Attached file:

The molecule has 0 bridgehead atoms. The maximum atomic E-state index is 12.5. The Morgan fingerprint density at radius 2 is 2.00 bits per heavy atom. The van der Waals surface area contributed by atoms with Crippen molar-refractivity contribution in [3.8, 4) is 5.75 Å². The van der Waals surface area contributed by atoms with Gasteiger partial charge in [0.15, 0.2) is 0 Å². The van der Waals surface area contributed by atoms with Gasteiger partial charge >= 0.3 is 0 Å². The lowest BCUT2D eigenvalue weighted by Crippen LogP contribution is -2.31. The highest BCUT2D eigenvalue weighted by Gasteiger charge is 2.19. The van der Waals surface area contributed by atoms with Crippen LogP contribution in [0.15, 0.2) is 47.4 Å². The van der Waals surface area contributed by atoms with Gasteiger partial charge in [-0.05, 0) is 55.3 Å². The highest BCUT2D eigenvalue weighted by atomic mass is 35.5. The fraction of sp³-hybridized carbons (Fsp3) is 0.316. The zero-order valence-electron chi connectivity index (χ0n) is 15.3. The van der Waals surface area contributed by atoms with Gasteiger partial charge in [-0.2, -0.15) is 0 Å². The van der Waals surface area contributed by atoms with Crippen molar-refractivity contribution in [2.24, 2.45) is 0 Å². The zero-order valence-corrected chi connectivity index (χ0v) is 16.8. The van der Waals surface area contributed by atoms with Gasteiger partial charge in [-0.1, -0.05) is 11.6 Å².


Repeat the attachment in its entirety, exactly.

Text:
The molecule has 0 bridgehead atoms. The maximum atomic E-state index is 12.5. The Morgan fingerprint density at radius 2 is 2.00 bits per heavy atom. The van der Waals surface area contributed by atoms with Crippen molar-refractivity contribution in [3.8, 4) is 5.75 Å². The van der Waals surface area contributed by atoms with Gasteiger partial charge in [0.15, 0.2) is 0 Å². The van der Waals surface area contributed by atoms with Gasteiger partial charge >= 0.3 is 0 Å². The lowest BCUT2D eigenvalue weighted by Crippen LogP contribution is -2.31. The highest BCUT2D eigenvalue weighted by Gasteiger charge is 2.19. The van der Waals surface area contributed by atoms with Crippen LogP contribution in [0.15, 0.2) is 47.4 Å². The van der Waals surface area contributed by atoms with Gasteiger partial charge in [-0.05, 0) is 55.3 Å². The highest BCUT2D eigenvalue weighted by atomic mass is 35.5. The fraction of sp³-hybridized carbons (Fsp3) is 0.316. The zero-order valence-electron chi connectivity index (χ0n) is 15.3. The van der Waals surface area contributed by atoms with Gasteiger partial charge in [-0.2, -0.15) is 0 Å². The van der Waals surface area contributed by atoms with Crippen molar-refractivity contribution in [2.24, 2.45) is 0 Å². The zero-order valence-corrected chi connectivity index (χ0v) is 16.8. The van der Waals surface area contributed by atoms with Gasteiger partial charge in [-0.1, -0.05) is 11.6 Å².